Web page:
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In The Zone?

To quote Yogi Berra, “It's getting late early”. Pressure is building. It’s late in the game. Minutes to go. The period is coming to an end. The game is on the line and the climactic moment is approaching. Heart rates are soaring, breathing is difficult and thinking becomes a strain. Suddenly all hell breaks loose. Chaos is descending on the court. The players are free falling down a rabbit hole made of quicksand. They have entered a dimension between now and then. It is a place where the mind has lost all relevancy. They have entered, the Danger Zone!

Suddenly, as if Gabriel’s trumpet has sounded, a whistle is heard, a coach’s voice is heard above all the din, a shining light of comfort is calling out to the players. Time Out!

The players are gathered in. They are escorted to a seat. Towels and water are dispensed. Breathing is encouraged. Clearer thought is slowly returning. They struggle to enter, the Safety Zone!

In my former practice, whether I was treating stress or anger management, there was a constant struggle between falling into the danger zone and finding the safety zone. In our current time of life we are being bombarded by danger zone thinking: catastrophizing and blaming. Oh my god we’re all going to get sick and die! Social strife is breaking out all around us! People are turning against each other and killing each other! Who can I believe? Who can I trust? What is true? Whose fault is it? When will it all end?

In my previous blog entries, I have repeatedly stressed that how we think or believe is the root cause of our feelings and behavior. Danger zone thinking elicits the instinctive and dramatic flight or flight response. As a response to a perceived threat, we pump more adrenaline into our body and our mind eventually collapses into tunnel vision. The longer one stays in this state, the more one exhausts the body’s ability to function. In time we become overwhelmed and depressed.

Often when someone is in the danger zone, they have a tendency to rush forward towards more danger and create even more serious inappropriate actions. Adrenaline is helpful when there is real danger but usually our perceptions are false alarms, not life threatening events. Even in times of real concern, danger zone thinking is far from helpful. Although the immediate burst of energy could save one’s life, cooler heads are needed to eventually prevail.

I often taught my patients to seek a safety zone as a first step when confronting stress or anger. A safety zone is a space or area to pull back to and collect ourselves. When you sense your body overly reacting, it is important to find a safety zone . There are four steps to gain access to the safety zone. Stop, Step back, Breathe and Think.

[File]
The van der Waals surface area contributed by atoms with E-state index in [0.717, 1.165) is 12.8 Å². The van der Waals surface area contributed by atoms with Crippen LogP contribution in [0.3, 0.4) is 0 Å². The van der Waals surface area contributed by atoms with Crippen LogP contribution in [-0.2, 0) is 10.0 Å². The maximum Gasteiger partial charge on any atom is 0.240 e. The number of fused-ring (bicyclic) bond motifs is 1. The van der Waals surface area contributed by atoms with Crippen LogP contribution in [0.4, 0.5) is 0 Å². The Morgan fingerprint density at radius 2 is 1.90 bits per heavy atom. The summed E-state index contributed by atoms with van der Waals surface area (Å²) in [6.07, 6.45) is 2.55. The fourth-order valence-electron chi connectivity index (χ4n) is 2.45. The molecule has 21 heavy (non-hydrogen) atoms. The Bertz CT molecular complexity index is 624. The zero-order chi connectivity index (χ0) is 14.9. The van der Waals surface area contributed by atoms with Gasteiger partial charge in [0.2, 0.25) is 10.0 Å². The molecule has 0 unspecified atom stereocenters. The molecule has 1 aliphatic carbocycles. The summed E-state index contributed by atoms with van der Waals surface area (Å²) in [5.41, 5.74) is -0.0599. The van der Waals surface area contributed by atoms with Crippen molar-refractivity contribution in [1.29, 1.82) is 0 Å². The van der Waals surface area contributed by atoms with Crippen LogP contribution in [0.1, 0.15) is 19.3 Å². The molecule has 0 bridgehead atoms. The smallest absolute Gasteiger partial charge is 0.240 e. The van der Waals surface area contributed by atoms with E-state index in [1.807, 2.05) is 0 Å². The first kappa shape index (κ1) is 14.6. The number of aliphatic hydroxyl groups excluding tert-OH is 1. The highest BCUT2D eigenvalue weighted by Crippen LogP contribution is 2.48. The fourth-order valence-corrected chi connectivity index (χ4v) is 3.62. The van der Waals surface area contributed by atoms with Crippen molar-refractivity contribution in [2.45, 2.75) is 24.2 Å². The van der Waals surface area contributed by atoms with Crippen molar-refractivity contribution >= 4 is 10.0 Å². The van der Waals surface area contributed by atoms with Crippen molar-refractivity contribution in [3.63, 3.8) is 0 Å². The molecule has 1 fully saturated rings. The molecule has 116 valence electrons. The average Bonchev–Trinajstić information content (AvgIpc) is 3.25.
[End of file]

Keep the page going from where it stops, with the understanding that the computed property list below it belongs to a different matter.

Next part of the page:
Stop listen to your body. Don’t rush into it. Step back from the actual area to find a place to calmly collect yourself. Give yourself some space to work it out. Breathe keep your body loose, don’t tense up. Take 3–5 minutes to work at calming and slowing your breath to allow more oxygen to get into your system. Think, is it really horrible awful and terrible (HAT)? I don’t like but I can stand it. Do I need to make trouble for myself? What can I do about it?

A safety zone does not always involve a physical space to withdraw to. It can be a mental withdrawal. We can say a prayer, chant a mantra, hum a tune or just listen to our breathing. As I have studied psychology, yoga, mediation and religions I have found that this is a common aspect. In these domains people are taught to take a mental or spiritual moment to collect one’s beliefs. Whichever domain you adhere to, they each help people to gain control over antagonistic negative thoughts (ANTS). If you lose control of your mind you will lose control over your body. To get your mind back you need to get your body back first. When your your body is at rest your mind functions best.

A competent coach or manager keeps aware of how their players are behaving. Like a good adult thinking parent, they sense when they lose focus and are out of control. They try to create a safety zone. Be it calling a timeout or a short walk to the mound, they are trying to buy some time to settle their players down. Just like a competent parent helping to calm their children down.

In a country when events become heated, we need good adult thinking leadership to help citizens to settle down. Once we are calmer, it is the job of the manger or political representative to formulate with the players /citizens a good plan of action. When a manager fails in this task they are replaced. When an elected representative, from the president down, fails in this same task they can and need to be replaced.

It is the role of management to give players hope. It should also be the role of our elected leaders to give hope to its citizens.

Dr. Mike

Clinical psychologist 45 years in practice. Worked with children and adults. Love nature, hiking, photography and drums. Retired living in DC.

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